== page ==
Another way to compare filings or parts of filings: Save the first filing from your browser and open it in Microsoft Word, or copy-and-paste text from a filing into a blank Word document. Do the same with the second filing. Then use Microsoft Word’s “Compare Documents” function to see what’s changed. (Microsoft Word alternatives, such as Libre Office and OpenOffice, often include a similar function, though of varying quality.) For shorter passages, also check out textdiff.com or other online text-comparison services.


Every business faces risks, and companies are supposed to tell investors about any that are apparent.

The main home for these disclosures are in a section of a company’s annual report titled, “Risk factors.” But any changes since the annual report are supposed to be reflected in the 10-Q.

Just as with legal proceedings, companies update their risk factors in different ways. Some simply reprint their entire risk-factors disclosure every quarter; it’s up to you to figure out what’s changed (again, sometimes through painstaking line-by-line comparisons).

Other companies are friendlier, and include in their 10-Qs only new risk factors, or those that have changed. That sometimes means reprinting several paragraphs even though only a sentence or two has changed. Either way, check this section.

Much of what shows up here is boilerplate, the legal equivalent of a company covering its bases. Dozens of companies added generic warnings about earthquakes and tsunamis after the devastating events in Japan in 2011.

But changes are often worth looking into: Securities lawyers rarely add information for fun, and the changes could tell you something about problems the company is anticipating.

Photo: tsaiproject on Flickr.

BE CONCERNED (very concerned)

One of the hot buttons for investors worried about a company’s future is the “going concern” clause. It should be a concern for employees, customers and others as well.

The clause is among the strongest warnings that a company’s auditor can issue and indicates that the company could face liquidation. It often notes “factors [that] create substantial doubt as to the Company’s ability to continue as a going concern” – or words similar to those, taken from the 10-Q that Iconic Brands filed on April 17, 2013. (Iconic Brands said the company hopes to “improve its financial condition by reorganizing and acquiring a new business.”)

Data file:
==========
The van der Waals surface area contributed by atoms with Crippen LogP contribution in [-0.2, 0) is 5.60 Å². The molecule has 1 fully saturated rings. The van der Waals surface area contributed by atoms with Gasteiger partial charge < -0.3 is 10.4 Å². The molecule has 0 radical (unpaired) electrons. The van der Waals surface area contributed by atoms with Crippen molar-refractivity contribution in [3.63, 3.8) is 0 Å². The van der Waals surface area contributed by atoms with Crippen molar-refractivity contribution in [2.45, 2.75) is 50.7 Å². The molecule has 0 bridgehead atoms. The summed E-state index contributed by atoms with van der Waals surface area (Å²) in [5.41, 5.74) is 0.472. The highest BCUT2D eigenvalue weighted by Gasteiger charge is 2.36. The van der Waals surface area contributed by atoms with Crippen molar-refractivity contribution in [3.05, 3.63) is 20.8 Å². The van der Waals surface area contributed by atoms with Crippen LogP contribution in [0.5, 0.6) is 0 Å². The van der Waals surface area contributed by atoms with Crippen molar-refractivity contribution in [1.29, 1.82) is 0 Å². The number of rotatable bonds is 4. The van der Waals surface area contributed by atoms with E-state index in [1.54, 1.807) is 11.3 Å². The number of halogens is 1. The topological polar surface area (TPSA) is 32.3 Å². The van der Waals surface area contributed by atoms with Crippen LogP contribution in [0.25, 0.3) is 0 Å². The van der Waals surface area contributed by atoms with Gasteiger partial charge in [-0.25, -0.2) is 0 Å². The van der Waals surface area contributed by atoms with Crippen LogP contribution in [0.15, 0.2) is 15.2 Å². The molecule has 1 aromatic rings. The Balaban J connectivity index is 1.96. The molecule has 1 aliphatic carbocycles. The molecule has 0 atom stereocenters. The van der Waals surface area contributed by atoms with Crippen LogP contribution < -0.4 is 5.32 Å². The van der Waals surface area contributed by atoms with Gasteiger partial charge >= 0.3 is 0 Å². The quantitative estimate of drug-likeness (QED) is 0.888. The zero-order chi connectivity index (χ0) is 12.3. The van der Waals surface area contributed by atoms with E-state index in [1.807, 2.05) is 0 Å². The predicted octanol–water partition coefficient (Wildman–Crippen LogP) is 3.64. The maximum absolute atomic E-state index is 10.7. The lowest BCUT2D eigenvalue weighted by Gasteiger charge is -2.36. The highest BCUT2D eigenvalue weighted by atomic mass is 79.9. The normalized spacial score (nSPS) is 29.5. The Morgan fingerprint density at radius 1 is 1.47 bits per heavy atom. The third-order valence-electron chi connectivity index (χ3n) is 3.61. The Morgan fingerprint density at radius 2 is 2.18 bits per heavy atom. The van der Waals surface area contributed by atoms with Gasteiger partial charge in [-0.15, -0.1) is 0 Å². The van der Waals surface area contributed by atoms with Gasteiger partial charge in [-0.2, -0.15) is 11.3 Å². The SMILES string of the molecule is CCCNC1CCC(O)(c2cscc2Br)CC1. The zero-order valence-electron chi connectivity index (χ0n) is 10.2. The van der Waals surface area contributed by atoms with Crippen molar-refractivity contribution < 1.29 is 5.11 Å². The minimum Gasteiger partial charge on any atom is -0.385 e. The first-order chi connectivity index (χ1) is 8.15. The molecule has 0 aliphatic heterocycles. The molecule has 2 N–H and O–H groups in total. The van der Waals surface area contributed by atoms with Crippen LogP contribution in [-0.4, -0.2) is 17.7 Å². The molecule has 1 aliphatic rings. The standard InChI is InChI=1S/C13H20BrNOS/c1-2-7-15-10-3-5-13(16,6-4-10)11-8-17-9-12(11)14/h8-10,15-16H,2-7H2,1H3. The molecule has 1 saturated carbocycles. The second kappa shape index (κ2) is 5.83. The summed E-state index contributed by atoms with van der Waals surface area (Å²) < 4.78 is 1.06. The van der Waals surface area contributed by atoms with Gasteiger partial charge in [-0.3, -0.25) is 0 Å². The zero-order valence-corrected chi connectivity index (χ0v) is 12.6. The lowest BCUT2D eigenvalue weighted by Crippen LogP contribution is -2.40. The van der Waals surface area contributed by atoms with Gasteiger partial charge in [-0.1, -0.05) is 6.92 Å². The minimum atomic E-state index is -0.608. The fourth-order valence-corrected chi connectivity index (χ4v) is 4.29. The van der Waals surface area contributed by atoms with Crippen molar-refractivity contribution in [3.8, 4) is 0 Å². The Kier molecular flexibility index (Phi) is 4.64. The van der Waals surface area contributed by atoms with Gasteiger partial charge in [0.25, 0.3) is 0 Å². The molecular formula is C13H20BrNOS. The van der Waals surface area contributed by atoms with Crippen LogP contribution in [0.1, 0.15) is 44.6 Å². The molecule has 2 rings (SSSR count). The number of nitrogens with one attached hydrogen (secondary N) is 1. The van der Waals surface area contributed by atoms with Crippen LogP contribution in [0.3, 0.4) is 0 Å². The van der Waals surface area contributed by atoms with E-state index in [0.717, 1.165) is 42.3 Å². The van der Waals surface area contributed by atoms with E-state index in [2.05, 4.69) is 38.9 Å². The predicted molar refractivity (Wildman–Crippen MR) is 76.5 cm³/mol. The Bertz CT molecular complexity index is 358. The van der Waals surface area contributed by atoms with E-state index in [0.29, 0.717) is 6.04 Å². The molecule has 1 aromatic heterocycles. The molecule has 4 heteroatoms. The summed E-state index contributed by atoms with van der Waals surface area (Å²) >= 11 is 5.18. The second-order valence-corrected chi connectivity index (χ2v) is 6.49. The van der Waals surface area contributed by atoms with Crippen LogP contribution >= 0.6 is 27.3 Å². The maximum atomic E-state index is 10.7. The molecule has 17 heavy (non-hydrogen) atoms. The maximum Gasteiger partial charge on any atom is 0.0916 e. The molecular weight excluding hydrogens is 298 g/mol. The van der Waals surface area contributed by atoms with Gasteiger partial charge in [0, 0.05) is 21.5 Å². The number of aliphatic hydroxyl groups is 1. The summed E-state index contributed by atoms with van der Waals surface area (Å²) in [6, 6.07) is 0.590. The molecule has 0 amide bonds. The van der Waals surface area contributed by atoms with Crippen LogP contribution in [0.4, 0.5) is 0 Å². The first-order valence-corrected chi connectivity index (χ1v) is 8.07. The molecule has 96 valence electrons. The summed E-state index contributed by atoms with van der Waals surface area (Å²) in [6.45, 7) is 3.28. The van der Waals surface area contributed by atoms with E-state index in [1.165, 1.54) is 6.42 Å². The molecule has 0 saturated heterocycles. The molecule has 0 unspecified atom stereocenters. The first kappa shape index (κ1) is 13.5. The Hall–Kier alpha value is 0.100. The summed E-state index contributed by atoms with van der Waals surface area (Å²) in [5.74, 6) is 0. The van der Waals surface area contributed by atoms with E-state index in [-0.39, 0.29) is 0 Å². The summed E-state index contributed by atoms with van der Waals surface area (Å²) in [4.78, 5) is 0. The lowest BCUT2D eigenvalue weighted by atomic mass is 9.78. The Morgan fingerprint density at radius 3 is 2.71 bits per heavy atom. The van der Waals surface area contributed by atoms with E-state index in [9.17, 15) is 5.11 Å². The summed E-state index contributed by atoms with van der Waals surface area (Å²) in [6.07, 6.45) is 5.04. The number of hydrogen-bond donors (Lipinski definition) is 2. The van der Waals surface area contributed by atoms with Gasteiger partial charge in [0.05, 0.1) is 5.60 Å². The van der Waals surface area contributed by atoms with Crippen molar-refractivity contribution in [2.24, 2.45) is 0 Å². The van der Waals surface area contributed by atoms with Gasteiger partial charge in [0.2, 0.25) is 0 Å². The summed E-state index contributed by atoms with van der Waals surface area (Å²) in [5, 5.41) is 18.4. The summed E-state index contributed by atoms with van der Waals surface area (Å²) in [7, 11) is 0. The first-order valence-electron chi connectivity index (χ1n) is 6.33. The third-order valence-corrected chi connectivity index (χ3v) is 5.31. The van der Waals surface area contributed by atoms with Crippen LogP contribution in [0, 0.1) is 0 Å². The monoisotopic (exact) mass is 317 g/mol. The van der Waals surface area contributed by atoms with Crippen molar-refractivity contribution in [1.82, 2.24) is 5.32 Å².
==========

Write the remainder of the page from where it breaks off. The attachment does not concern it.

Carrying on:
Going concern clauses are unusual, but if you’re looking at a company thought to be on the brink, it’s worth taking a look. The clause can appear under the under a heading such as, “Basis of presentation,” within the company’s Summary of Significant Accounting Policies. Or just search for the phrase “going concern” and read carefully.


In the past, companies tended to include a section titled “Subsequent events,” disclosing developments of significance that occurred in the month-and-a-half or so between the end of the quarter and the 10-Q’s publication.

A few still do this; others might mention subsequent events throughout a quarterly report, in relevant sections. Keep your eye out for the term (or search for it) and for mentions of dates after the end of the quarter. They typically indicate the newest developments – ones that might not yet be on your audience’s radar screens.


If you need a recent share count, check the company’s latest 10-Q or 10-K, usually near the bottom of the cover page or just before the table of contents.

the 10-Q cover page shows the number of outstanding shares at a certain date. Click image for larger version.

Right on the cover page of the 10-Q – maybe the second screen in your browser – companies list the number of outstanding shares: 466.78 million for Union Pacific Corp. on April 12, 2013, or  10.78 billion for Bank of America on Oct. 31, 2012, for example.

Use that figure when you need to come up with a market-capitalization or per-share number on your own. If a company is being bought and the parties don’t immediately provide a per-share number for the purchase price, for example, you can estimate it: Divide the total purchase price by the number of shares.


You’ve already used 10-Q data if you’ve ever looked up a company’s net income or revenues on Google Finance, Yahoo! Finance, or on similar sites, including Nasdaq.com or Morningstar.com.

But if you want to be certain you’re using the numbers reported by the company, go straight to the source. The 10-Q includes the company’s financial statements, including the income statement and balance sheet, typically high up in the filing. Some companies list a condensed version first, then include the more complete version deeper in.

Either way, get familiar with how the companies you cover report their financials, since there can be some variation in how they present the numbers. If you can avoid it, you don’t want to be scrambling on deadline to figure out which line shows total revenues.

Keyword searches can unearth some interesting information. Click image for larger version.


Searching for “criminal” in Chipotle Mexican Grill’s 10-Q finds details of multiple federal employment-law inquiries. (The company says it believes its employment practices meet legal requirements.)

Quarterly reports can be long. And companies can describe the same development in multiple places, with varying degrees of detail.

So if you find an interesting paragraph, once you’ve finished reading it, search for some of its key terms or phrases.

You may just find more detail deeper in.


If you want to take a video tour from Theo Francis, watch as he walks you through a 10-Q from eBay Inc. If not, come back to the video – a link is on every page.

Walking through Ebay’s 10-Q filing with Theo Francis from Reynolds Center on Vimeo.